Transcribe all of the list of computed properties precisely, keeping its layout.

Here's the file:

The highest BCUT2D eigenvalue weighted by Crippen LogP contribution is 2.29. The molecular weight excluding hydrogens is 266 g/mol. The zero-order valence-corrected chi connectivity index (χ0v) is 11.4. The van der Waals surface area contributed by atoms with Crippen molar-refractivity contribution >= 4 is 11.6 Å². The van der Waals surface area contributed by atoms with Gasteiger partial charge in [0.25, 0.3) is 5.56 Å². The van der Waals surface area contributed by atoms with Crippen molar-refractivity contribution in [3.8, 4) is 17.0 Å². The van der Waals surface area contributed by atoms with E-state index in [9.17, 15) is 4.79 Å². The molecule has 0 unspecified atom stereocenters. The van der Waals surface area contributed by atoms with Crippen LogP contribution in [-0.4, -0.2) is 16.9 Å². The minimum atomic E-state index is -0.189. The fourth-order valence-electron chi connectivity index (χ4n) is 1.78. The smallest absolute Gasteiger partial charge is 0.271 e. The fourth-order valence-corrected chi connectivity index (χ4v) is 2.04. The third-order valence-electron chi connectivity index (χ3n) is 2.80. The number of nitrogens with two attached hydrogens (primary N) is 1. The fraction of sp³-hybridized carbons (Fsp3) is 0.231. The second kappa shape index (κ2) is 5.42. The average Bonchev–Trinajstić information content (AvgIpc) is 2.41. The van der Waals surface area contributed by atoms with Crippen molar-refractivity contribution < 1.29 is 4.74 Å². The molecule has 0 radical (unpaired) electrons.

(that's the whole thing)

The highest BCUT2D eigenvalue weighted by Crippen LogP contribution is 2.29. The molecular weight excluding hydrogens is 266 g/mol. The zero-order valence-corrected chi connectivity index (χ0v) is 11.4. The van der Waals surface area contributed by atoms with Crippen molar-refractivity contribution >= 4 is 11.6 Å². The van der Waals surface area contributed by atoms with Gasteiger partial charge in [0.25, 0.3) is 5.56 Å². The van der Waals surface area contributed by atoms with Crippen molar-refractivity contribution in [3.8, 4) is 17.0 Å². The van der Waals surface area contributed by atoms with E-state index in [9.17, 15) is 4.79 Å². The molecule has 0 unspecified atom stereocenters. The van der Waals surface area contributed by atoms with Crippen LogP contribution in [-0.4, -0.2) is 16.9 Å². The minimum atomic E-state index is -0.189. The fourth-order valence-electron chi connectivity index (χ4n) is 1.78. The smallest absolute Gasteiger partial charge is 0.271 e. The fourth-order valence-corrected chi connectivity index (χ4v) is 2.04. The third-order valence-electron chi connectivity index (χ3n) is 2.80. The number of nitrogens with two attached hydrogens (primary N) is 1. The fraction of sp³-hybridized carbons (Fsp3) is 0.231. The second kappa shape index (κ2) is 5.42. The average Bonchev–Trinajstić information content (AvgIpc) is 2.41. The van der Waals surface area contributed by atoms with Crippen molar-refractivity contribution < 1.29 is 4.74 Å². The molecule has 0 radical (unpaired) electrons.